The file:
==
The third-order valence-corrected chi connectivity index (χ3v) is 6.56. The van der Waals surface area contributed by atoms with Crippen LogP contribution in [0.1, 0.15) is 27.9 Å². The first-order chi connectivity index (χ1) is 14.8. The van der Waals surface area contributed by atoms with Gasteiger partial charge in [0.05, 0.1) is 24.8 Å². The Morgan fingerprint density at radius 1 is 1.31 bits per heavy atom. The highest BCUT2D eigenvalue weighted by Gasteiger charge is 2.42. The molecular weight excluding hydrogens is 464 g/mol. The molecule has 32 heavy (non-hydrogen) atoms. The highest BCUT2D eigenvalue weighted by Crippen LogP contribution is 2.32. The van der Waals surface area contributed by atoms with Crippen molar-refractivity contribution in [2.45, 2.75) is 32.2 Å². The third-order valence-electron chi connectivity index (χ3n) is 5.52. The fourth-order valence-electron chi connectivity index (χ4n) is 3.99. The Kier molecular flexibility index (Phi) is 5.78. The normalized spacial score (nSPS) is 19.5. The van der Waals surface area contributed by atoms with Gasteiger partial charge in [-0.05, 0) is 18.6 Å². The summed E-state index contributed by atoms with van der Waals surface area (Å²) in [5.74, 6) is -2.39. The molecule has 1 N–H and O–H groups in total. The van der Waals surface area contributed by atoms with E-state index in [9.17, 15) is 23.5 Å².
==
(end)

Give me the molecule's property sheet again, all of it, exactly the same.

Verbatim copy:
The third-order valence-corrected chi connectivity index (χ3v) is 6.56. The van der Waals surface area contributed by atoms with Crippen LogP contribution in [0.1, 0.15) is 27.9 Å². The first-order chi connectivity index (χ1) is 14.8. The van der Waals surface area contributed by atoms with Gasteiger partial charge in [0.05, 0.1) is 24.8 Å². The Morgan fingerprint density at radius 1 is 1.31 bits per heavy atom. The highest BCUT2D eigenvalue weighted by Gasteiger charge is 2.42. The molecular weight excluding hydrogens is 464 g/mol. The molecule has 32 heavy (non-hydrogen) atoms. The highest BCUT2D eigenvalue weighted by Crippen LogP contribution is 2.32. The van der Waals surface area contributed by atoms with Crippen molar-refractivity contribution in [2.45, 2.75) is 32.2 Å². The third-order valence-electron chi connectivity index (χ3n) is 5.52. The fourth-order valence-electron chi connectivity index (χ4n) is 3.99. The Kier molecular flexibility index (Phi) is 5.78. The normalized spacial score (nSPS) is 19.5. The van der Waals surface area contributed by atoms with Gasteiger partial charge in [-0.05, 0) is 18.6 Å². The summed E-state index contributed by atoms with van der Waals surface area (Å²) in [5.74, 6) is -2.39. The molecule has 1 N–H and O–H groups in total. The van der Waals surface area contributed by atoms with E-state index in [9.17, 15) is 23.5 Å².